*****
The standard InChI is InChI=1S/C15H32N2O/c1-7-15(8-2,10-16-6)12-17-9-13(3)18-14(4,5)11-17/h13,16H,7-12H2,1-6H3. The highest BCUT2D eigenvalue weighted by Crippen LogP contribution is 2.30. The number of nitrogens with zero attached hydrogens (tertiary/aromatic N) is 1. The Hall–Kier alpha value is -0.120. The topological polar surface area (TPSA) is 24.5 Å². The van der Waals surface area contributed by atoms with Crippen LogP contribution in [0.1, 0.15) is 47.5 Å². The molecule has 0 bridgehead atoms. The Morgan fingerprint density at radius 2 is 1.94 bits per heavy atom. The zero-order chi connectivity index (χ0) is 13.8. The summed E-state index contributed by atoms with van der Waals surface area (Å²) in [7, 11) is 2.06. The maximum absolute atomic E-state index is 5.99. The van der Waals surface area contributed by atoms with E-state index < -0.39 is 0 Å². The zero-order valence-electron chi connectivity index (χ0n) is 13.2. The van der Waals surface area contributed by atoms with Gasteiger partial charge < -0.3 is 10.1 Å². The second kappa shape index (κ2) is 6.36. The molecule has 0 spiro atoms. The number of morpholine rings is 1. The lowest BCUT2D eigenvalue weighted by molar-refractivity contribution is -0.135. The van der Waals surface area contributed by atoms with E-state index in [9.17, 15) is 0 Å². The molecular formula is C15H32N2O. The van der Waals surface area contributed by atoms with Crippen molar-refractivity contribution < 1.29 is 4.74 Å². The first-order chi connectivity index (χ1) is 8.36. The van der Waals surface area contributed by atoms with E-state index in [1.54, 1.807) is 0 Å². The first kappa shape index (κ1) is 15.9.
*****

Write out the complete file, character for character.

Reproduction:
The standard InChI is InChI=1S/C15H32N2O/c1-7-15(8-2,10-16-6)12-17-9-13(3)18-14(4,5)11-17/h13,16H,7-12H2,1-6H3. The highest BCUT2D eigenvalue weighted by Crippen LogP contribution is 2.30. The number of nitrogens with zero attached hydrogens (tertiary/aromatic N) is 1. The Hall–Kier alpha value is -0.120. The topological polar surface area (TPSA) is 24.5 Å². The van der Waals surface area contributed by atoms with Crippen LogP contribution in [0.1, 0.15) is 47.5 Å². The molecule has 0 bridgehead atoms. The Morgan fingerprint density at radius 2 is 1.94 bits per heavy atom. The zero-order chi connectivity index (χ0) is 13.8. The summed E-state index contributed by atoms with van der Waals surface area (Å²) in [7, 11) is 2.06. The maximum absolute atomic E-state index is 5.99. The van der Waals surface area contributed by atoms with E-state index < -0.39 is 0 Å². The zero-order valence-electron chi connectivity index (χ0n) is 13.2. The van der Waals surface area contributed by atoms with Gasteiger partial charge < -0.3 is 10.1 Å². The second kappa shape index (κ2) is 6.36. The molecule has 0 spiro atoms. The number of morpholine rings is 1. The lowest BCUT2D eigenvalue weighted by molar-refractivity contribution is -0.135. The van der Waals surface area contributed by atoms with E-state index in [9.17, 15) is 0 Å². The molecular formula is C15H32N2O. The van der Waals surface area contributed by atoms with Crippen molar-refractivity contribution < 1.29 is 4.74 Å². The first-order chi connectivity index (χ1) is 8.36. The van der Waals surface area contributed by atoms with E-state index in [1.54, 1.807) is 0 Å². The first kappa shape index (κ1) is 15.9.